Spring arrived officially late yesterday afternoon (at 5:45 p.m. if you're a detail person), just as I was walking down the main trail at Pin Oak Marsh, toward water.
No green to be seen quite yet, but there were ducks on the west pond, pairs of Canada geese exploring coves on the east pond, red-wing blackbirds singing and soaring --- and the accompaniment of a chorus of spring peepers in the distance.
I do a lot of walking --- and picture-taking --- at the marsh, but not so much time is spent inside the Lodge. This week was an exception as my classmate Steve Pierce and I made arrangements with Skylar for our Russell High School class of 1964 to gather there on the afternoon of Saturday, July 11, to visit and enjoy the surroundings. We plan to join our friends from the Class of 1965 in Chariton that evening for supper and more socializing at the Freight House.
For those who may have forgotten details, the lodge was built during 2000 and 2001 to serve as an education and nature center as well as headquarters for the Lucas County Conservation Board staff. Conservation Director Skylar Hobbs and Naturalist Jodi Ogden have their offices here.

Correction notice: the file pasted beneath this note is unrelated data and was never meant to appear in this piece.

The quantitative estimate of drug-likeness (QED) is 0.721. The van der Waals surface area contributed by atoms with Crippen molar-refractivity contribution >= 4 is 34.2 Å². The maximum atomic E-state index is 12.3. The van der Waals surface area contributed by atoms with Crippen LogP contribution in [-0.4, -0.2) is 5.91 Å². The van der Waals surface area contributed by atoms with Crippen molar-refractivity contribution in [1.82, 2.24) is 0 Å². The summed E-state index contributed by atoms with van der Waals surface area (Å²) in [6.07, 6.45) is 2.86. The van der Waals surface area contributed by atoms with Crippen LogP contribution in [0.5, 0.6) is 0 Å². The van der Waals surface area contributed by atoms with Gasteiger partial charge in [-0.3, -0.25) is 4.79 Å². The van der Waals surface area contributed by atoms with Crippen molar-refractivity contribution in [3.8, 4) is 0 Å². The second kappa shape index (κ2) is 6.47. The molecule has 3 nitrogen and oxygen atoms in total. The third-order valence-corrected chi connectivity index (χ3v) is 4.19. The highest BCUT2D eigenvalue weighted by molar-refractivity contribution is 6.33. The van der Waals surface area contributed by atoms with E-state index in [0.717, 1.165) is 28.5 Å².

Funding came from the community --- support from Lucas County-based foundations, groups and individuals --- as well as other grant sources.
It really is a class act, one of the finest nature centers you'll find in Iowa --- especially notable in a rather small (population-wise) rural county.
Resources come in all shapes and sizes at Pin Oak and include the Jack Coffey Memorial Library through the door in the distance, just off the Lodge foyer. Jack was a long-time Lucas County naturalist and neighbor in my old neighborhood not far from the Chariton River south of Russell.
To the left is the main room with its amazing wildlife displays. Nature programming is held here, or starts here before heading outdoors, and non-profits also are welcome to use it for meetings and other small to moderate-sized functions (our Lucas County Historical Society annual meeting is held here every April).
The mounts in the main room are amazing --- some of them prize-winners.
I like the room where live displays are maintained --- and spent some time Wednesday communing with turtles.
If you'd like to visit, volunteers are on hand many weekday mornings to show guests around and the conservation staff, which is very small and because of the volume of work to be done not always in the building, will welcome you at other times, too. But the best bet is to call ahead.
The marsh itself, of course, is always "open." So go take a walk and enjoy the sights and sounds of an early Iowa spring.